{
                Customer cust = (Customer)obj;
    
                if( (acnt == cust.acnt) &&
                    (fn == cust.fn) )
                    return true;
    
                return false;
            }
    
            public override string ToString()
            {
                return "Customer Name:  " + acnt +
                       "\nAccount Number: " + fn;
            }
        }
    }
  3. Access the AccountProcessing.cs file and change it as follows:
    using System;
    using UtilityCompany1;
    
    public class ProcessingAccount
    {
        public Customer Register()
        {
            string accountNumber;
            string custName;
    
            Response.Write("============================");
            Response.Write("Utility Bill");
            Response.Write("----------------------------");
            Response.Write("Enter Customer Information");
            Response.Write("Account Number: ");
            accountNumber = Console.ReadLine();
            Response.Write("Customer Name:  ");
            custName = Console.ReadLine();
    
            Customer cust = new Customer(accountNumber, custName);
            return cust;
        }
    
        public void CreateUtilityBill(Customer custInfo)
        {
            Response.Write("============================");
            Response.Write("Utility Bill");
            Response.Write("----------------------------");
            Response.Write(custInfo);
            Response.Write("============================");
        }
    
        public static int Main()
        {
            Customer cust = null; // new Customer();
            ProcessingAccount pa = new ProcessingAccount();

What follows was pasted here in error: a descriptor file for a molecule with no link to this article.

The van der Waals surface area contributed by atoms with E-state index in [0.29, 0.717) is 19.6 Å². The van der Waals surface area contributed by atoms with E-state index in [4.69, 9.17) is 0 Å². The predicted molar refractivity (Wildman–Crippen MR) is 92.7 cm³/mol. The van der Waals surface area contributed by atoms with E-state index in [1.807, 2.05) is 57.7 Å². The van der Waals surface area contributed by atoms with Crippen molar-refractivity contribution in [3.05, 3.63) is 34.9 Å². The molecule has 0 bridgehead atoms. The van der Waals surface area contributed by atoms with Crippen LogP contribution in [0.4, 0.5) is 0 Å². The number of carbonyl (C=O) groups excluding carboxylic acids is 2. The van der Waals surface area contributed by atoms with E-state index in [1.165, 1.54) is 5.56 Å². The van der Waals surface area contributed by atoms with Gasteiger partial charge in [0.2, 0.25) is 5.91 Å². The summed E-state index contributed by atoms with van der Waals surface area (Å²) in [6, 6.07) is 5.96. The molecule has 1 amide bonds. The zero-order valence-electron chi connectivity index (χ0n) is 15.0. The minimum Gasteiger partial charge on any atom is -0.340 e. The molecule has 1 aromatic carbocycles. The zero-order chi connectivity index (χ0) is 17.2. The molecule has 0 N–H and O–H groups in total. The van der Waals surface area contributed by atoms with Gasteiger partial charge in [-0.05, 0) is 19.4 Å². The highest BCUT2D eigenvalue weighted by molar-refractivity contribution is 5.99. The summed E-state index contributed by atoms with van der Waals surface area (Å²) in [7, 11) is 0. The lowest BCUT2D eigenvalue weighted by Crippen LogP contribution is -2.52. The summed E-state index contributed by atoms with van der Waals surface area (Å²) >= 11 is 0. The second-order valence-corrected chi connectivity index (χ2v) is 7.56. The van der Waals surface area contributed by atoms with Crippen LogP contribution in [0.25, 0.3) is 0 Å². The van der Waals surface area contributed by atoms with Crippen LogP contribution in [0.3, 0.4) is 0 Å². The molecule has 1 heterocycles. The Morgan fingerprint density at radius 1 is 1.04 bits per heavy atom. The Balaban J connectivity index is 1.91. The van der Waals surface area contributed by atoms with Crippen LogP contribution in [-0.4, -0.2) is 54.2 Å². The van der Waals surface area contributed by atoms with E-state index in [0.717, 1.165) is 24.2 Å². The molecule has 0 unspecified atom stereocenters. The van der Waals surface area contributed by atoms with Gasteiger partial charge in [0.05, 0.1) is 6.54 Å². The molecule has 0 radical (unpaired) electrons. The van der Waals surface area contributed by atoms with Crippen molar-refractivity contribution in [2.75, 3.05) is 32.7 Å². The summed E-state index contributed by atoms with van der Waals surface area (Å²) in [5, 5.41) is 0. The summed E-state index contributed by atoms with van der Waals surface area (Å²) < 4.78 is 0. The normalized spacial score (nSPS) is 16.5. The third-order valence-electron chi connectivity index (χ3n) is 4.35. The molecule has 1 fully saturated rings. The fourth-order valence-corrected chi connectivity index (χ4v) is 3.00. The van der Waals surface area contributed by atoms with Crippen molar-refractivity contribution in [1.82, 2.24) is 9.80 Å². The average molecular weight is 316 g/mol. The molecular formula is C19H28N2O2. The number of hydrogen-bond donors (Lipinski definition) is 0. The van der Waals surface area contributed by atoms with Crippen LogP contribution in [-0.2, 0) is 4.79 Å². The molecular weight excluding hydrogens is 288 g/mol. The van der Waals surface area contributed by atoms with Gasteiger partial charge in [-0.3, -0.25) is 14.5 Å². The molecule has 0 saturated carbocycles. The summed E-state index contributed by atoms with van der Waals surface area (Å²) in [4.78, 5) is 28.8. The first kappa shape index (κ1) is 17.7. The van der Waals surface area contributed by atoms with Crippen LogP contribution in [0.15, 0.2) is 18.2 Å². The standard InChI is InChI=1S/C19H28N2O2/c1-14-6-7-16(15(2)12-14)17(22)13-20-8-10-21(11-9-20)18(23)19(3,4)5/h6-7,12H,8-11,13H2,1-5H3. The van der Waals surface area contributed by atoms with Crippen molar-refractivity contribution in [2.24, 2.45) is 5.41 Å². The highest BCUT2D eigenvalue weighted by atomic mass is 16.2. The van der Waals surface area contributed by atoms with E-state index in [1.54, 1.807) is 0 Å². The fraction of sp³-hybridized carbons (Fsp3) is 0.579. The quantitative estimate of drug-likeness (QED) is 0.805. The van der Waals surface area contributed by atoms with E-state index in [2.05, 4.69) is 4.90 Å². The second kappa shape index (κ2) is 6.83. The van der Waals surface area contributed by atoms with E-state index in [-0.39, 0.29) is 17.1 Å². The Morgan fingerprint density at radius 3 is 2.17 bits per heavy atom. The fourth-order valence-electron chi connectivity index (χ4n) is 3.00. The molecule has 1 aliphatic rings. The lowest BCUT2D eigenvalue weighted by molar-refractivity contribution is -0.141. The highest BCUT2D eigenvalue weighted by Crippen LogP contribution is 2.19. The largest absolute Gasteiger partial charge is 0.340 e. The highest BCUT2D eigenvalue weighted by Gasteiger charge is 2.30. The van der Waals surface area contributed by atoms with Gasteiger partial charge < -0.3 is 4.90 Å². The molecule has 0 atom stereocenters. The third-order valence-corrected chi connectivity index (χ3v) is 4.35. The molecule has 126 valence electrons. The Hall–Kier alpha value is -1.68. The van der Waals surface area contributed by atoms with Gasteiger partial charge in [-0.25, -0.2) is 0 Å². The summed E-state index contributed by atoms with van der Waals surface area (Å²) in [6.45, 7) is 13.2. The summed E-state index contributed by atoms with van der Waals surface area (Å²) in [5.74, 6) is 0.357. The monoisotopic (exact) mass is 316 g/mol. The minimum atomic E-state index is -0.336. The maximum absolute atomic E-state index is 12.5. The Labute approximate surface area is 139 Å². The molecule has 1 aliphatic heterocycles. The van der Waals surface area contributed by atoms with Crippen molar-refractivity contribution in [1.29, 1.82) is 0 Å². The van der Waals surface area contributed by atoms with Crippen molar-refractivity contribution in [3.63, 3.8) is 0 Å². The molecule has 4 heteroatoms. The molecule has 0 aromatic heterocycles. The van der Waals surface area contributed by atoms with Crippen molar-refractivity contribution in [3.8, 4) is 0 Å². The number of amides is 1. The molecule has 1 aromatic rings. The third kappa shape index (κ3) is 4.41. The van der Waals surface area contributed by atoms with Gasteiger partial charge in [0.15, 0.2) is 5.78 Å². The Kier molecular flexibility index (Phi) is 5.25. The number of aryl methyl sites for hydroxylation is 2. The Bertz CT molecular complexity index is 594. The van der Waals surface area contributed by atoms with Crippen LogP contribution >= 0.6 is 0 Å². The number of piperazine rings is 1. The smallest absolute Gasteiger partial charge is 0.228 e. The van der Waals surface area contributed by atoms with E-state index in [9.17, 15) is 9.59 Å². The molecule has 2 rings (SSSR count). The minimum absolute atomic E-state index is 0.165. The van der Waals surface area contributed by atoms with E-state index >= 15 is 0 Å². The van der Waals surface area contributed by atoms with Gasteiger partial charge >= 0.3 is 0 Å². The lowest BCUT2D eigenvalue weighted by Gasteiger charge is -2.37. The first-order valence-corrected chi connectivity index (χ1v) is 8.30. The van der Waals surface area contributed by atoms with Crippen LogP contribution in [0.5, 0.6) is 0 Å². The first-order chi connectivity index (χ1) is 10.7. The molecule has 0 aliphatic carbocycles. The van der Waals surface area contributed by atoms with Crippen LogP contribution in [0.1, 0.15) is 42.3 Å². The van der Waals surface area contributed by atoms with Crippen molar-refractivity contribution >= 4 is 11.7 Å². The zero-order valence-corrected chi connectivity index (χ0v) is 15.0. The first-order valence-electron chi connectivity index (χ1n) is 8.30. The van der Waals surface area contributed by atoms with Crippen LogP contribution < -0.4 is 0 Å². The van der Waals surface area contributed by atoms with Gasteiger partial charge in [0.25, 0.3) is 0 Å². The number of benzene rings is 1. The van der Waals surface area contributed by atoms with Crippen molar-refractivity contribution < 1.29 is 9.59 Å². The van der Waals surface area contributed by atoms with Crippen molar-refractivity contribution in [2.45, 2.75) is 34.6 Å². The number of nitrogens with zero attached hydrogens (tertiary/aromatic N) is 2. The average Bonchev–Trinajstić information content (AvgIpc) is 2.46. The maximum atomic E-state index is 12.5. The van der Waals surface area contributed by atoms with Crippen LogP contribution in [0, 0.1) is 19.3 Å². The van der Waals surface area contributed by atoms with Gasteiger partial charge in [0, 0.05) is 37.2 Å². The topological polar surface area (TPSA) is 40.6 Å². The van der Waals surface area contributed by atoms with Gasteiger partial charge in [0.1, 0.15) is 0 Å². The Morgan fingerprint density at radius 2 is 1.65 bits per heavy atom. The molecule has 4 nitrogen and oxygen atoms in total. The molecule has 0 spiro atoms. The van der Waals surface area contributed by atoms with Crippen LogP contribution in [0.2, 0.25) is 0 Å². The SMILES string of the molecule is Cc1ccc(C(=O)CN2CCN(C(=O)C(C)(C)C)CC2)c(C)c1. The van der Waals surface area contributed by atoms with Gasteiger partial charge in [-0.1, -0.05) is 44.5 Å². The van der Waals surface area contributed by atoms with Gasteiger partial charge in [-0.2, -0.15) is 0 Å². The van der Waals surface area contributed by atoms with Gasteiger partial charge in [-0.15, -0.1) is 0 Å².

Response.Write("Utility Company");
            cust = pa.Register();
    
            Console.Clear();
    
            pa.CreateUtilityBill(cust);
            System.Console.ReadKey();
            
            return 0;
        }
    }
  4. To execute the application, on the main menu, click DEBUG -> Start Debugging
  5. When requested, enter the account number as 44-204814-18 and press Enter
  6. Enter the name as William Bohden and press Enter
  7. Close the DOS window

Boxing and Un-Boxing

When we study inheritance, we will learn that all data types used in a C# program are "based on" an object called object. As introduced earlier, you can use this data type to declare a variable that would hold any type of value. Because this is some type of a "universal" data type, it can also be initialized with any value. Here are examples:

using System;

class Exercise
{
	static void Main()
	{
		object Number = 244;
		object Thing  = "Professor Kabba";

		Response.Write(Number);
		Response.Write(Thing);
	}
}

This would produce:

244
Professor Kabba

As you can see, when an object variable is initialized, the compiler finds out the type of value that was assigned to it. This is referred to as boxing. This mechanism is transparently done in C# (and in Visual Basic but not in Visual C++ 2003 (it is possible that something will be done in the next version, or not)).

If you declare a variable using a primitive data type (int, float, double, etc), at one time, you may be interested in converting the value of that variable into an object. Here is an example:

using System;

class Exercise
{
    static int Main()
    {
	int Number = 244;
	object Thing  = Number;

	Response.Write(Number);
	Response.Write(Thing);
	return 0;
    }
}

This would produce:

244
244

This operation is referred to as unboxing. As you can see, this operation is performed transparently (Visual C++ 2003 doesn't do it transparently).

Boxing and unboxing make C# a very flexible and wonderful language (if you misuse it, of course it can be dangerous).

Finalizing a Variable